Comment by wendy on July 13, 2010 at 9:07am
I stand with all who want a true America, I can't stand what they are doing to us, making us hate and fight one another, it's not right, and they will pay. There is no room for racist people in our country. If they don't like the way we are, they should leave, we were doing just find without them, we were growing, but what they are doing is dividing us. My husband is white, my grandbaby is white, I will shoot anyone who hurts them, I love them. No more hate. This is my home and I will fight for it.
Comment by Milton F Gregory Jr on July 12, 2010 at 1:02pm
Well stated my friend, very well stated! YBIC.... Milt

Comment by Milton F Gregory Jr on July 12, 2010 at 12:28pm
Yup, since I wrote that piece I have learned a lot about what a "Progressive" is and so many I believed in have failed my belief system. I am learning that finding true Christian Conservatives are far more difficult than I thought, but as I believe in our creator, I know that there are good people that we can believe and trust, just difficult to separate the bad from the good, but with a little effort, it can happen. I trust in God, and believe he blessed this great country of ours and not to turn it over to those like this sitting President. I'll continue my quest to find those I will vote for, and help others to do the same, but I'll never give in and never give up. Good to have friends like you on my side (our side) as we will do this together as "We The People"! YBIC...Milt
 

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"Nation Under God Shall Have A New Birth Of Freedom."

I pledge allegiance to the Flag,
of the United States of America
and to the Republic for which it stands,
One Nation, under God
Indivisible, with Liberty and Justice for All.

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Discussion Forum

God heard my Prayer today

Started by Milton F Gregory Jr Oct 19, 2015. 0 Replies

God heard my prayer todayNow I know God hears my prayer’s every day, but today, I really felt he was paying attention to me as I said a prayer for my son who is in serious harm’s way right now, you know, that part of the world where everyone is demonstrating with violence all around. No sooner than I finished my prayer, a simple prayer, that went something like this:“Dear Lord, I know you hear from me every day and I am always asking for so many things related to our troops, my son, and my…Continue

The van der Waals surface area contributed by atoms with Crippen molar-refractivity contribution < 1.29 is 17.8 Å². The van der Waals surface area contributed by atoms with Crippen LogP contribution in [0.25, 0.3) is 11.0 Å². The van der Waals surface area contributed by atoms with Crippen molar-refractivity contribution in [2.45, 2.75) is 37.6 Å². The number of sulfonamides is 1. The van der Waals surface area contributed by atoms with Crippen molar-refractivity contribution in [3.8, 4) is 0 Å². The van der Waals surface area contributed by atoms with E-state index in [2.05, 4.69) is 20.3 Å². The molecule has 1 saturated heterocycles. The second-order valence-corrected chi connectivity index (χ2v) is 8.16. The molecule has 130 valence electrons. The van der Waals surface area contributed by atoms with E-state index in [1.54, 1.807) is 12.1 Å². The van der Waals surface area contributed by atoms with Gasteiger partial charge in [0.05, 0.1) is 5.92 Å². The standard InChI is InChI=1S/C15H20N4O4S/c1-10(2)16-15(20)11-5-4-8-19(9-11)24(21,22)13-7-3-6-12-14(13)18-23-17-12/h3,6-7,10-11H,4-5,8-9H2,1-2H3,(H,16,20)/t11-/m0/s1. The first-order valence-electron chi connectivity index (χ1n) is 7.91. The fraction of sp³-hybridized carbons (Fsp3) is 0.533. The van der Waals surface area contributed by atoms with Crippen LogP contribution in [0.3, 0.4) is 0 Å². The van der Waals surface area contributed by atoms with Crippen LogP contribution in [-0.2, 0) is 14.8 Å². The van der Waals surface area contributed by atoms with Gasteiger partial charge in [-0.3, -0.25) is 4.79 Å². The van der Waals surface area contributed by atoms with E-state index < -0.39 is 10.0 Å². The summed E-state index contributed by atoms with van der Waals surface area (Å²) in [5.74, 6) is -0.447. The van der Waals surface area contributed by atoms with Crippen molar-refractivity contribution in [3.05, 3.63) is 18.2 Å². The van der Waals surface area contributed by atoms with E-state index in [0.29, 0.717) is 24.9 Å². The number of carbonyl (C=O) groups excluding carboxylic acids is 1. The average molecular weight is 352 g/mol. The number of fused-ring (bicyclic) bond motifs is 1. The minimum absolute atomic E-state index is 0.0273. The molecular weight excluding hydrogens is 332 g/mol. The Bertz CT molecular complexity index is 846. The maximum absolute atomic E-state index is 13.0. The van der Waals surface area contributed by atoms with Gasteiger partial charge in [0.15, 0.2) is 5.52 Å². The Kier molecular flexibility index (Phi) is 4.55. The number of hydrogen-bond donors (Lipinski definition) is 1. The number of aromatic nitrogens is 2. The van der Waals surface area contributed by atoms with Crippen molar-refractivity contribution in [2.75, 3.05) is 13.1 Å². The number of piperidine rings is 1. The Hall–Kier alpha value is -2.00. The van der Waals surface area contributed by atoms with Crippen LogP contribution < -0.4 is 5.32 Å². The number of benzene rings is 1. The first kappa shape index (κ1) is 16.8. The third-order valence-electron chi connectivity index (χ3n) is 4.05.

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Ten Commandments of Human Relations

The fundamental issue in human ethical behavior is summarized by Jesus in what we have come to call "The Golden Rule." Jesus put it this way:

So in everything, do to others what you would have them do to you, for this sums up the Law and the Prophets (Matthew 7:12 TNIV).

It asks us to test our treatment of others by putting ourselves in their place. Treat others the way you would want them to treat you in the same or similar circumstance.

Somebody took that principle and translated it into Ten Commandments of Human Relations. You may have seen this anonymous piece, for it circulates in a variety of settings. In case you have missed it, I am reproducing it here.

Speak to people. There is nothing as nice as a cheerful word of greeting.

Smile at people. It takes 72 muscles to frown, only 14 to smile.

Call people by name. It is music to anyone’s ears to hear the sound of his or her name.

Be friendly and helpful.

Be cordial. Speak and act as if everything you do is genuinely a pleasure. If it isn’t, learn to make it so.

Be genuinely interested in people. You can like almost anyone, if you try.

Be generous with praise, cautious with criticism.

Be considerate of the feelings of others. There are usually three sides to a controversy — yours, the other fellow’s, and the correct one.

Be alert to serve. What counts most in life is what you do for others.

Live with a good sense of humor, a generous dose of patience, and a dash of humility appropriate to being human.

Made in God’s image, all of us have something to be valued!

The great challenge in human experience is not work skills, but people skills. That is, research has shown that the majority of people who fail in their vocation do so because they cannot get along with people.

You might think through the meaning of these ten common-sense ideas for your own workplace and personal activity. But what about the larger setting for your daily life? These principles work everywhere you go, for they are about showing respect to the people you meet in all those places.

Made in God’s image, all of us have something to be valued, affirmed, and acknowledged by others. But let it begin with us to acknowledge it in them. As the cycle of giving and receiving enlarges, the human community comes alive.